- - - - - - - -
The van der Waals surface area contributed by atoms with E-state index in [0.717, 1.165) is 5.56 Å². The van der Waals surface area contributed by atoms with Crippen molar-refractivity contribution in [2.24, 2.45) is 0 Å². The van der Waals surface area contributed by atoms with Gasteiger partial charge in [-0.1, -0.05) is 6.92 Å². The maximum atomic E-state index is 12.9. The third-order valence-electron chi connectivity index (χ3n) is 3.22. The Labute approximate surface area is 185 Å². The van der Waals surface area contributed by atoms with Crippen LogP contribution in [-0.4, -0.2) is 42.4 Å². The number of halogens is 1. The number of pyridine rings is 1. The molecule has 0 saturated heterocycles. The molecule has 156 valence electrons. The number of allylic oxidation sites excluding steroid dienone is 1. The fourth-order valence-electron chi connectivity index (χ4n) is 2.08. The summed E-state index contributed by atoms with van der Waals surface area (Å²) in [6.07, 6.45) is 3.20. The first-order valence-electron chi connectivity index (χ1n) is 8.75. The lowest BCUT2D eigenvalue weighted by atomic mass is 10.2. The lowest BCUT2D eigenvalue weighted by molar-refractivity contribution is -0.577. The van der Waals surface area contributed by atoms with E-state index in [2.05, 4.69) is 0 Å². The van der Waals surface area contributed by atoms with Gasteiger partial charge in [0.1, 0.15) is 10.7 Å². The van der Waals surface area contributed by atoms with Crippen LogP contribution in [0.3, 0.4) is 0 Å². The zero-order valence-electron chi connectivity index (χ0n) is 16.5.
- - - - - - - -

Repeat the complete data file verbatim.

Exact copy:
The van der Waals surface area contributed by atoms with E-state index in [0.717, 1.165) is 5.56 Å². The van der Waals surface area contributed by atoms with Crippen molar-refractivity contribution in [2.24, 2.45) is 0 Å². The van der Waals surface area contributed by atoms with Gasteiger partial charge in [-0.1, -0.05) is 6.92 Å². The maximum atomic E-state index is 12.9. The third-order valence-electron chi connectivity index (χ3n) is 3.22. The Labute approximate surface area is 185 Å². The van der Waals surface area contributed by atoms with Crippen LogP contribution in [-0.4, -0.2) is 42.4 Å². The number of halogens is 1. The number of pyridine rings is 1. The molecule has 0 saturated heterocycles. The molecule has 156 valence electrons. The number of allylic oxidation sites excluding steroid dienone is 1. The fourth-order valence-electron chi connectivity index (χ4n) is 2.08. The summed E-state index contributed by atoms with van der Waals surface area (Å²) in [6.07, 6.45) is 3.20. The first-order valence-electron chi connectivity index (χ1n) is 8.75. The lowest BCUT2D eigenvalue weighted by atomic mass is 10.2. The lowest BCUT2D eigenvalue weighted by molar-refractivity contribution is -0.577. The van der Waals surface area contributed by atoms with E-state index in [2.05, 4.69) is 0 Å². The van der Waals surface area contributed by atoms with Gasteiger partial charge in [0.1, 0.15) is 10.7 Å². The van der Waals surface area contributed by atoms with Crippen LogP contribution in [0.3, 0.4) is 0 Å². The zero-order valence-electron chi connectivity index (χ0n) is 16.5.